After much contemplation, I have asked Ed @Sweet Daddy Ironsides and he has accepted the position of election grader alongside myself. For a few reasons. I think that it's important that everyone has confidence in the results and and I think that entrusting the results and process in one person for the entire game (even if it is the Chief Administrator) is asking for that person's biases to inform the results. Secondly, I want everyone confident in the results and process. Consequently, Ed and I will have 50-50% joint power over the results and grading process and election process. In short, neither of us will be able to - going forward - make a decision without a joint agreement. I will be in that vein submitting how I do the elections and working with Ed to make sure he is involved 100% in the process. I consulted him on the schedule and he is fine with it. So be aware of that schedule and it will proceed on that basis. I'll be spending the next few weeks off and on informing him how we do this and so on. Additionally, I have asked Kyle @TexAgRepublican Fitzgerald to head up election simplification and reforms. It is my hope - probably too much - that nobody loses their marbles during the election. Send inquiries to my Telegram or PM or whatever.
  5. 3 points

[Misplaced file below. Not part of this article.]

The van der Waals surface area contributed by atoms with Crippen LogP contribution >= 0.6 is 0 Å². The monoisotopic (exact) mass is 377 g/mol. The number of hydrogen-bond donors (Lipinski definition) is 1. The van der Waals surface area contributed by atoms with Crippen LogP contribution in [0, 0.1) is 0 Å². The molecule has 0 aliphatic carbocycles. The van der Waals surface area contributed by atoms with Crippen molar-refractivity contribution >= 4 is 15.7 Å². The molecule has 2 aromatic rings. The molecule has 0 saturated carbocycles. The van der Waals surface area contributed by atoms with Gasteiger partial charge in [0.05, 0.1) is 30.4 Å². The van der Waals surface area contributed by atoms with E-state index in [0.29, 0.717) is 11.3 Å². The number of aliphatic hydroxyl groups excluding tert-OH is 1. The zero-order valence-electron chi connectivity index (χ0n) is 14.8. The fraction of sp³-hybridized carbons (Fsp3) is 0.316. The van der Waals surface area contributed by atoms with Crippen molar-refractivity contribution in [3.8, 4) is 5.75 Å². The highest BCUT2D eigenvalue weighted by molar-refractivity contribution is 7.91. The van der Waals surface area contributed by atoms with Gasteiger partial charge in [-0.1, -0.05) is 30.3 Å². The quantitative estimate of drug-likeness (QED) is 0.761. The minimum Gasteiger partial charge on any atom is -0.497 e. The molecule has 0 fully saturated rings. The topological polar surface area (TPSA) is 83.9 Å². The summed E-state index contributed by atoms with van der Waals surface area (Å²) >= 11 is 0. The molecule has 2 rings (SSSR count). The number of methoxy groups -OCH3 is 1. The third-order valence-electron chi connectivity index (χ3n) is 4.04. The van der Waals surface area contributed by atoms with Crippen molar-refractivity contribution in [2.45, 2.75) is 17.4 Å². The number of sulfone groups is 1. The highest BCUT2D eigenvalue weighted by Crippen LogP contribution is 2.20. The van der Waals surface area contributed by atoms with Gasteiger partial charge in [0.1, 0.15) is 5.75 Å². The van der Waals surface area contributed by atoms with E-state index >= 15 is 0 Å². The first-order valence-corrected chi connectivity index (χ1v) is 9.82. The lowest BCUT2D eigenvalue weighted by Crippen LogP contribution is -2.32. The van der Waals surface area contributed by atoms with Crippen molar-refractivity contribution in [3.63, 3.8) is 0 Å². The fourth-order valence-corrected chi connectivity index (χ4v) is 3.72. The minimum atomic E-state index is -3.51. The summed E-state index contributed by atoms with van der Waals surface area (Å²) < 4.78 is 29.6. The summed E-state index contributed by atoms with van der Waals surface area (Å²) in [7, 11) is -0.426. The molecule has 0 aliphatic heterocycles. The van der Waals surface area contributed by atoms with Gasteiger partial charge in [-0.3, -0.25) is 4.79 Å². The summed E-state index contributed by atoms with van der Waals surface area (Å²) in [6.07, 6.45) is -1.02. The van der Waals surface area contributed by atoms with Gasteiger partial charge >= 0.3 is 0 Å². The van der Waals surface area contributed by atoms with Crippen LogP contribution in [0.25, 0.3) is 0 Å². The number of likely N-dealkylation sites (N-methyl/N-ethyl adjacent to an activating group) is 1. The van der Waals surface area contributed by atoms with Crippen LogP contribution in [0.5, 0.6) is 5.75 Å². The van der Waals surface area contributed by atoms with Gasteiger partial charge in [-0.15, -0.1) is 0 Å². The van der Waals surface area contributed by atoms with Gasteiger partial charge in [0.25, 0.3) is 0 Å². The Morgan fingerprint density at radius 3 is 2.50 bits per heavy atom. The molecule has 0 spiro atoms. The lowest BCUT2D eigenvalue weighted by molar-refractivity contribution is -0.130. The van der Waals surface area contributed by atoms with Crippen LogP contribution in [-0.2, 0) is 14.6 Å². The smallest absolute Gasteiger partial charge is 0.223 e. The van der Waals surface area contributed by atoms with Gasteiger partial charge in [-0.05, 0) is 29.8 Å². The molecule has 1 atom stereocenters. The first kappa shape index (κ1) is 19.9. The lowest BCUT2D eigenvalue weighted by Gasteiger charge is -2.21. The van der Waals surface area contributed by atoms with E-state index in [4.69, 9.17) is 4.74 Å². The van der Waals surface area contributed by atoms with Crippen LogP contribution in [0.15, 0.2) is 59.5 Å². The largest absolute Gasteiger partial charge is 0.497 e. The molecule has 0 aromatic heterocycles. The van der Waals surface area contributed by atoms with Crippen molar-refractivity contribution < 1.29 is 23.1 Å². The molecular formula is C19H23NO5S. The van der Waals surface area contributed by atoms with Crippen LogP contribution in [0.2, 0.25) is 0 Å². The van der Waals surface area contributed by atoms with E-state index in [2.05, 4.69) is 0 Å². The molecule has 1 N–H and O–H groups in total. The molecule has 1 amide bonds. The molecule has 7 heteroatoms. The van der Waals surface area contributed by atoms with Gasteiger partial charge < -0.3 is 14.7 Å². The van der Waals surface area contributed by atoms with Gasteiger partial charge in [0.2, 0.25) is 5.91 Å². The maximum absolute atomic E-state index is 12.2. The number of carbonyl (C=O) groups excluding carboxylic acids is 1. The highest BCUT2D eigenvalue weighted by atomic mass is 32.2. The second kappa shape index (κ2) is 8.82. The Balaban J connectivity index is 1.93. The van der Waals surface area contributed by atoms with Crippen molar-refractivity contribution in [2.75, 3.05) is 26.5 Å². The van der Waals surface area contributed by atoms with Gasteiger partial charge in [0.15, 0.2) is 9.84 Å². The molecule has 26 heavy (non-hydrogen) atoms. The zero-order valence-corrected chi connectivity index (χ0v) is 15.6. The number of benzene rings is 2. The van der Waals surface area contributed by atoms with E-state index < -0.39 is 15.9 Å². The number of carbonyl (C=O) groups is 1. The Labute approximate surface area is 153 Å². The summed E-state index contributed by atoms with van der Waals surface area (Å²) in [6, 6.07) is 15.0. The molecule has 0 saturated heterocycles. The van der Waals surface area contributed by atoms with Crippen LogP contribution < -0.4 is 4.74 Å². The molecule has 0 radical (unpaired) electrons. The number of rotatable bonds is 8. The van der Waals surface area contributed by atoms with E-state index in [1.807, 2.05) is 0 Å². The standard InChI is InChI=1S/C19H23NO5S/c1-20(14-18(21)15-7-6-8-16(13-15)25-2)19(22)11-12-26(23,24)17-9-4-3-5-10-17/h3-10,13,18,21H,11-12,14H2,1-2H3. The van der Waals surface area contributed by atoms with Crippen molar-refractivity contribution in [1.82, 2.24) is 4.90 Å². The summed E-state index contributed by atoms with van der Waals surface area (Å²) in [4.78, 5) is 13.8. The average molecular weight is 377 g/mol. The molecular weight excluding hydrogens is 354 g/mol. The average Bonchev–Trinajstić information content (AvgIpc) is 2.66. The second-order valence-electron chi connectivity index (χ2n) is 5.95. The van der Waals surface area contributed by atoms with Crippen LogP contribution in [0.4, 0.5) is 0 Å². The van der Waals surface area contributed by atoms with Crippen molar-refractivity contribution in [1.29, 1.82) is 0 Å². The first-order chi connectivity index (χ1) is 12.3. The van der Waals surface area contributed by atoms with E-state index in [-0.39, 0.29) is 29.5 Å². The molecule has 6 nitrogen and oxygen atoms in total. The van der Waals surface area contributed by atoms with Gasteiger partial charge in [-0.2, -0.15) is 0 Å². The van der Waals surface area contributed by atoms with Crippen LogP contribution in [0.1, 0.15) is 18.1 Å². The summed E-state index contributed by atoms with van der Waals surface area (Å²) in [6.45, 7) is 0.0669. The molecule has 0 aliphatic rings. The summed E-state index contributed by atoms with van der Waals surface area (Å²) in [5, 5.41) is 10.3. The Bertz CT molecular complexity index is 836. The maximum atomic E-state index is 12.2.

Democratic House, GOP White House Lock Horns (Washington, D.C.) Political circles are buzzing in the nation’s capital about the “Cold War” between former Speaker Teddy King (D-Calif. 13th), House Majority Leader Axel Storm (D-N.Y 17th), and President Kaine Anderson (R-Ill.). With the recent resignation from Speaker Elizabeth Callaghan, it is widely assumed these three men would have the power to broker a wide range of deals in Washington, but sources say there is no attempt to and the animosity among all three runs fairly deep. The White House in their press release stated, “However, the Kaine Administration remains deeply frustrated by partisan Democrats who remain committed to denying the President's policy proposals to even receive a committee hearing, despite the President's overwhelming majority of the Electoral vote just six months ago.” House Majority Leader Axel Storm said, “The communication between the White House and the Democratic House is abysmal. We are nearing midterms and not once as House Majority Leader have I received any official communication from the President regarding any of his initiatives … I am hoping that he improves communication with us and seek to include Democrats in his plans.” The Republican – controlled Senate and the Democratic – controlled House did agree on one bill: the Drug-Free Parks and Recreation Facilities Act and most of the Cabinet. Major political analysts view this as a gridlock and deepening partisanship in the nation’s capital. Southern Democrats are likely to give their leadership a pass if major Kaine initiatives come up, in the name of bolstering the Democratic Party’s chances in the 1990 elections, but will not be happy if the Democratic leadership blocks all initiatives in the House. Likewise, in the Republican-controlled Senate, the expectation from moderate GOP Senators is that major Democratic bills may not necessarily get their vote (nor will they stymie Majority Leader Edwards from blocking bringing them up) but they will be unhappy if the Majority Leader dockets all GOP bills without giving some Democratic initiatives a chance to pass. Americans are also asking their political leaders to sit down and cut deals, or at least talk together in public to ensure that there is some communication between the leaders of the divided U.S. government. By a 64-19% margin, Americans hold both sides responsible for the divide and want both leaders to talk on some issues. Americans are a lot more divided on hot button issues, but analysts feel that political leaders might benefit from holding discussions. The era featured significant political deals being cut after long periods of partisan trench warfare. Notable examples include the 1986 tax reform package, deregulation, civil rights (well, sectional warfare in this context). (OOC: also the 1990 tax hikes, the Clinton era welfare reform package, etc). Often, the participants faced off for years before cutting a deal made urgent by the needs to cater to electoral coalitions (OOC: welfare reform) or concerns about fiscal needs (the budget deficits, etc). The two parties did not cut deals on abortion, gun rights, and other hot button issues that had polarized the party bases. Democrats were happy to block much of President Reagan’s initiatives and to amend significant chunks of his agenda. Often, the 40th President swallowed many tax hikes (like in 1982) and the Boland II Amendment. Social Security reform went to a commission in 1983 to garner bipartisan support since direct negotiation would have likely failed (at the time, Social Security was facing a shortfall). The Democratic leadership under Speaker O’Neill also held major hearings to embarrass and to face down the Reagan Administration, to considerable political success. A final note – the significant emphasis on minority issues has excited many minorities, but they make up some 15% of the electorate, at best. Analysts warn the Democratic leadership to bear in mind the 1990 and 1992 electorates that will be 85-90% white, and to docket bills and to make political strategy that is appropriate for that time. Political analysts feel that with the third term of a Republican White House and Democratic Congress, only external forces will force Congress and the White House to talk – if they want to talk at all. The times being what they are, the public is not expecting major breakthroughs – but they do hope that good government bills and smaller legislation will make it through. [OOC: This is the reflection of a ruling I made in response to a formal Republican complaint lodged with the AB that stated the Democrats were blocking all GOP initiatives. Our ruling is stated basically in the article and explains that the historical background here, saying that the Democratic leadership blocked many major Reagan and Bush initiatives (while, incidentally, 40 and 41 also blocked many initiatives of the Democratic Congress – think Family Medical Leave Act). What brought a lot of the people involved was the need to cut deals in the face of fiscal issues coming to a head, or the need to appease an electoral coalition. In 1996, Clinton signed welfare reform to win over bubba folks, in 1990, George H.W. Bush raised taxes because deficits had become a major issue). On hot button issues, the major parties often refused to give grounds].